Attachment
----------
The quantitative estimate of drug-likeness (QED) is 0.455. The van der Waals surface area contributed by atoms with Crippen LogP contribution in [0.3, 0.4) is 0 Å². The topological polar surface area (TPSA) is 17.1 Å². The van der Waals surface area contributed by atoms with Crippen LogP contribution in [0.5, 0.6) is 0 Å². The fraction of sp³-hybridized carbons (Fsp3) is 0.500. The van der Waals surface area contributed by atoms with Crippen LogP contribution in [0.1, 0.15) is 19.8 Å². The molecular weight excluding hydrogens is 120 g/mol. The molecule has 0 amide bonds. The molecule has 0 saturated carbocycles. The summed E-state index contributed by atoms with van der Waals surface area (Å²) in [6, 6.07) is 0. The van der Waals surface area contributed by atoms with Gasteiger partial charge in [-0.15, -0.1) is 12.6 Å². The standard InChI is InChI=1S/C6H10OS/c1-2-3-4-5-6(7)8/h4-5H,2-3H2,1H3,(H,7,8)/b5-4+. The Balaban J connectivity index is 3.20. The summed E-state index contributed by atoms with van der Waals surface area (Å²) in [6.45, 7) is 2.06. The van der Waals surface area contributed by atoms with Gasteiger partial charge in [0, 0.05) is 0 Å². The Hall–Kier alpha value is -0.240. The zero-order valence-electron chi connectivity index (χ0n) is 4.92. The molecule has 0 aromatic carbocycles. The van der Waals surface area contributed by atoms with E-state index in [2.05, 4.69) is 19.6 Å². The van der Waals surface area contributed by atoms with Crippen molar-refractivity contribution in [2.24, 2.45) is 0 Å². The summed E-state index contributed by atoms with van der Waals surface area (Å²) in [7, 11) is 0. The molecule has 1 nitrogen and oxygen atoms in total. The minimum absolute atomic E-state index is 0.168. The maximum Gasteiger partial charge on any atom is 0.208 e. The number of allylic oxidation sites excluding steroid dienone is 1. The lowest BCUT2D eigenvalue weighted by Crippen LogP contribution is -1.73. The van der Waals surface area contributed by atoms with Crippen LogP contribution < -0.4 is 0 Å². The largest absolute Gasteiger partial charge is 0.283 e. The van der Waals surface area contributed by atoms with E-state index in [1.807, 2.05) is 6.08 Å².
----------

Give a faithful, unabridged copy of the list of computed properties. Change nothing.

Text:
The quantitative estimate of drug-likeness (QED) is 0.455. The van der Waals surface area contributed by atoms with Crippen LogP contribution in [0.3, 0.4) is 0 Å². The topological polar surface area (TPSA) is 17.1 Å². The van der Waals surface area contributed by atoms with Crippen LogP contribution in [0.5, 0.6) is 0 Å². The fraction of sp³-hybridized carbons (Fsp3) is 0.500. The van der Waals surface area contributed by atoms with Crippen LogP contribution in [0.1, 0.15) is 19.8 Å². The molecular weight excluding hydrogens is 120 g/mol. The molecule has 0 amide bonds. The molecule has 0 saturated carbocycles. The summed E-state index contributed by atoms with van der Waals surface area (Å²) in [6, 6.07) is 0. The van der Waals surface area contributed by atoms with Gasteiger partial charge in [-0.15, -0.1) is 12.6 Å². The standard InChI is InChI=1S/C6H10OS/c1-2-3-4-5-6(7)8/h4-5H,2-3H2,1H3,(H,7,8)/b5-4+. The Balaban J connectivity index is 3.20. The summed E-state index contributed by atoms with van der Waals surface area (Å²) in [6.45, 7) is 2.06. The van der Waals surface area contributed by atoms with Gasteiger partial charge in [0, 0.05) is 0 Å². The Hall–Kier alpha value is -0.240. The zero-order valence-electron chi connectivity index (χ0n) is 4.92. The molecule has 0 aromatic carbocycles. The van der Waals surface area contributed by atoms with E-state index in [2.05, 4.69) is 19.6 Å². The van der Waals surface area contributed by atoms with Crippen molar-refractivity contribution in [2.24, 2.45) is 0 Å². The summed E-state index contributed by atoms with van der Waals surface area (Å²) in [7, 11) is 0. The molecule has 1 nitrogen and oxygen atoms in total. The minimum absolute atomic E-state index is 0.168. The maximum Gasteiger partial charge on any atom is 0.208 e. The number of allylic oxidation sites excluding steroid dienone is 1. The lowest BCUT2D eigenvalue weighted by Crippen LogP contribution is -1.73. The van der Waals surface area contributed by atoms with Crippen LogP contribution < -0.4 is 0 Å². The largest absolute Gasteiger partial charge is 0.283 e. The van der Waals surface area contributed by atoms with E-state index in [1.807, 2.05) is 6.08 Å².